There may be a other factors at play:  competitiveness.

Could the stress and strain of intense mental and emotional engagement lead to aggression? In a study that compared violent content with competitiveness, we begin to see another trend appear:
Adachi & Willoughby found that, on average, students who played the highly competitive games, “Fuel” and “Mortal Kombat versus DC Universe,” demonstrated significantly more aggressive behavior and had higher heart rates when compared participants who played “Marble Blast Ultra” and “Left 4 Dead 2,” the least competitive games. According to the authors,”findings suggest that the level of competitiveness in video games is an important factor in the relation between video games and aggressive behavior, with highly competitive games leading to greater elevations in aggression than less competitive games.”


So is it the content, or the level of competitiveness? Quite honestly, I have noticed this same competitiveness leading to aggression in pickup basketball, political discussions on Facebook, and staff meetings about budgeting office supplies. The best predictor of violence and aggressive behavior is better predicted by competitiveness,  anti-social traits, and depression. This is may be compounded when all three of these factors are present. Additionally, it is important to point out that people with depression  are not typically viewed as potential risk for violence. Depressed patients can display a set of symptoms called anger attacks, where they will have tantrums, or anger outbursts. But this rarely is associated with violence. It is of greater concern when the individual has other anti-social traits, or diagnosis such as when depression is compounded with anti-social traits and a competitive context.


Isolationism and exclusion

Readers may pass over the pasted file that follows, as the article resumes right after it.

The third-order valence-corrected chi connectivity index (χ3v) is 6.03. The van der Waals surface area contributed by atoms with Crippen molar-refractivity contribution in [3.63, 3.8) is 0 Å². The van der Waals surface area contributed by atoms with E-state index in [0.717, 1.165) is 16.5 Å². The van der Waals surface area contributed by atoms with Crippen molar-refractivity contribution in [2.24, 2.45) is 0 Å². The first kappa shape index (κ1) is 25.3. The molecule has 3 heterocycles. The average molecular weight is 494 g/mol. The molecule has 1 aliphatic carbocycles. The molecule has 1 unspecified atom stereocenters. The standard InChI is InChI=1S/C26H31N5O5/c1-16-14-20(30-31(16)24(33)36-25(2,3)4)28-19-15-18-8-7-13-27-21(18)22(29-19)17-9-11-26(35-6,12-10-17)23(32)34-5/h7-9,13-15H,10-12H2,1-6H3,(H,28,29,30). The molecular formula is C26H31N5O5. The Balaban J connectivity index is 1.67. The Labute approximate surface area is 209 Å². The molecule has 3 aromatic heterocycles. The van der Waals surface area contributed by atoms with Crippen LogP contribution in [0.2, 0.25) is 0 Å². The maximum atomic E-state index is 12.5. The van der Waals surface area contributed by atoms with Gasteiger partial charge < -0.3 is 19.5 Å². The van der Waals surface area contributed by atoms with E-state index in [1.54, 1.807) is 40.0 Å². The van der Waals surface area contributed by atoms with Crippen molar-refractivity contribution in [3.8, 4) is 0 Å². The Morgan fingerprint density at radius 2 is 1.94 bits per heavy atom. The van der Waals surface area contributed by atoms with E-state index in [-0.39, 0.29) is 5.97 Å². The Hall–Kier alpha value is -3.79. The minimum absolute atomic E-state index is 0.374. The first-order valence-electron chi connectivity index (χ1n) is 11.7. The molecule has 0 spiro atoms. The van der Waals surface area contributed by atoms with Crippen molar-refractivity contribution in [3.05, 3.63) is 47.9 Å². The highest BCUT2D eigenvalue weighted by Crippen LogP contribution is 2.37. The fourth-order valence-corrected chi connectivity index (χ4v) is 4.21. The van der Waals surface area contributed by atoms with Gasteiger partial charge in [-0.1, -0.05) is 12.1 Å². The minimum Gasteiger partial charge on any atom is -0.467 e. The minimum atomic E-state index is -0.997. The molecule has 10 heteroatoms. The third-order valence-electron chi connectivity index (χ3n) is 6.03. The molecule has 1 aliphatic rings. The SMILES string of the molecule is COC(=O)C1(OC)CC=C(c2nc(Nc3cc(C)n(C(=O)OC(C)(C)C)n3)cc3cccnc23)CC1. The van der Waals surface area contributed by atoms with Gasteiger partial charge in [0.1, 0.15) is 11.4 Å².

My fear with games would be that children who are already socially isolated in public (excluded –relational aggression), and also may exhibit anti-social traits, may also isolated at home.
  • Although games can provide a sort of coping mechanism, but they can also present a distraction for not dealing directly with an issue.
  • Conversely, having an enjoyable activity may support the individual in a time of challenge and provide an effective coping mechanism that supports them in conjunction with dealing directly with an issue.
There may be a happy medium here. Games are currently being tested as clinical tools for such areas as PTSD and Schizophrenia.


Additionally, most children see gaming as an inherently social act. The social networks surrounding games as interaction, community, and social currency cannot, and should not be underestimated for mental health evaluation and treatment interventions.


Games are very engaging, but online gaming communities represent a very narrow bandwidth for communication. When we look at contemporary society, we see people more connected with media. Although that connection represents an increase in communication, it represents a limited bandwidth for expression and communication. Sherry Turkle describes this as being “alone together”.


Games can be a modern convenience. They keep kids home, they keep them engaged, and they allow adults to engage in their own chosen activities. But letting kids disappear into the basement or their rooms for long periods to play games may not be for the best–this can be especially true for children with the challenges of anti-social traits.


The sustained engagement in games may be tempting for many parents, but it can also lead to isolation and further issues when left unchecked. I suggest that parents, friends, husbands and wives, attempt to engage. Don’t diminish the video game play. Valorize it. Ask to understand, engage as a supporter, and participate and interact. You may soon be playing with this person you were concerned about, and extend this into interaction, socialization, and conversation–reducing isolation and depression.

If a child, adult, or young adult already has symptoms of depression, anti-social traits, and are further isolated, this is a recipe for danger. For the individual and perhaps the community. In the words of E.M. Forester, we need to “Only connect!”